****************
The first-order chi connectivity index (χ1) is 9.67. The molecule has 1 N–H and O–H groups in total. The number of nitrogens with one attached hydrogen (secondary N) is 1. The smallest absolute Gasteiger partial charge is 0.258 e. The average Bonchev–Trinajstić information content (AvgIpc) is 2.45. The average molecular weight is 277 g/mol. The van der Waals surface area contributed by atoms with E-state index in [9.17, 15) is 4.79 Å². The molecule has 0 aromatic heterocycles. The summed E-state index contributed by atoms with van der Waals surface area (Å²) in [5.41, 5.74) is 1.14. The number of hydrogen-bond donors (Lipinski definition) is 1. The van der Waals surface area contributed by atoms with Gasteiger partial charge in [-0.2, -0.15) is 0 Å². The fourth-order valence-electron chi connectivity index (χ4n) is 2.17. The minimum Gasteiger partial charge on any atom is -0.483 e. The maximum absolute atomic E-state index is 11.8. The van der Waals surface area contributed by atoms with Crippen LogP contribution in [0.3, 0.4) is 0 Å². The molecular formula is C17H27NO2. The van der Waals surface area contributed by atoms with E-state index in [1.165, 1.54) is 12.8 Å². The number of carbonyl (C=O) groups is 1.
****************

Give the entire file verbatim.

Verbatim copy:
The first-order chi connectivity index (χ1) is 9.67. The molecule has 1 N–H and O–H groups in total. The number of nitrogens with one attached hydrogen (secondary N) is 1. The smallest absolute Gasteiger partial charge is 0.258 e. The average Bonchev–Trinajstić information content (AvgIpc) is 2.45. The average molecular weight is 277 g/mol. The van der Waals surface area contributed by atoms with E-state index in [9.17, 15) is 4.79 Å². The molecule has 0 aromatic heterocycles. The summed E-state index contributed by atoms with van der Waals surface area (Å²) in [5.41, 5.74) is 1.14. The number of hydrogen-bond donors (Lipinski definition) is 1. The van der Waals surface area contributed by atoms with Gasteiger partial charge in [-0.2, -0.15) is 0 Å². The fourth-order valence-electron chi connectivity index (χ4n) is 2.17. The minimum Gasteiger partial charge on any atom is -0.483 e. The maximum absolute atomic E-state index is 11.8. The van der Waals surface area contributed by atoms with Crippen LogP contribution in [0.3, 0.4) is 0 Å². The molecular formula is C17H27NO2. The van der Waals surface area contributed by atoms with E-state index in [1.165, 1.54) is 12.8 Å². The number of carbonyl (C=O) groups is 1.